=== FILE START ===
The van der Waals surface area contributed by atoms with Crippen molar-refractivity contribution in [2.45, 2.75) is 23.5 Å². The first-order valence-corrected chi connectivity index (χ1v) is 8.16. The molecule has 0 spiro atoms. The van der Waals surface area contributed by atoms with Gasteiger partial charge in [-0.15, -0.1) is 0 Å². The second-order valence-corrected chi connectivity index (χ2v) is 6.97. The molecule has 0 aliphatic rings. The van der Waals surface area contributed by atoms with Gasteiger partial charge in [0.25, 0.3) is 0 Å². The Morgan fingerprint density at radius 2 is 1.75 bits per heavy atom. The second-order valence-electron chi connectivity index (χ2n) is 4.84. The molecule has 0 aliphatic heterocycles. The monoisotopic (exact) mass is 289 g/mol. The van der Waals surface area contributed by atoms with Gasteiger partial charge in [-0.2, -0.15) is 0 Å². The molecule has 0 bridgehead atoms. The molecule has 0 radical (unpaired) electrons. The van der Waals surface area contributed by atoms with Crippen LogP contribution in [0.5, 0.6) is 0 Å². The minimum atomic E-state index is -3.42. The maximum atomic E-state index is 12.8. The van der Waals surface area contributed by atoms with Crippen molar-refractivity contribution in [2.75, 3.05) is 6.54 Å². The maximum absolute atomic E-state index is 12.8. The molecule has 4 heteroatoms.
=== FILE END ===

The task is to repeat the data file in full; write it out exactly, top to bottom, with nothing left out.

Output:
The van der Waals surface area contributed by atoms with Crippen molar-refractivity contribution in [2.45, 2.75) is 23.5 Å². The first-order valence-corrected chi connectivity index (χ1v) is 8.16. The molecule has 0 spiro atoms. The van der Waals surface area contributed by atoms with Gasteiger partial charge in [-0.15, -0.1) is 0 Å². The second-order valence-corrected chi connectivity index (χ2v) is 6.97. The molecule has 0 aliphatic rings. The van der Waals surface area contributed by atoms with Gasteiger partial charge in [0.25, 0.3) is 0 Å². The Morgan fingerprint density at radius 2 is 1.75 bits per heavy atom. The second-order valence-electron chi connectivity index (χ2n) is 4.84. The molecule has 0 aliphatic heterocycles. The monoisotopic (exact) mass is 289 g/mol. The van der Waals surface area contributed by atoms with Gasteiger partial charge in [-0.2, -0.15) is 0 Å². The molecule has 0 bridgehead atoms. The molecule has 0 radical (unpaired) electrons. The van der Waals surface area contributed by atoms with Crippen LogP contribution in [0.5, 0.6) is 0 Å². The minimum atomic E-state index is -3.42. The maximum atomic E-state index is 12.8. The van der Waals surface area contributed by atoms with Crippen molar-refractivity contribution in [2.75, 3.05) is 6.54 Å². The maximum absolute atomic E-state index is 12.8. The molecule has 4 heteroatoms.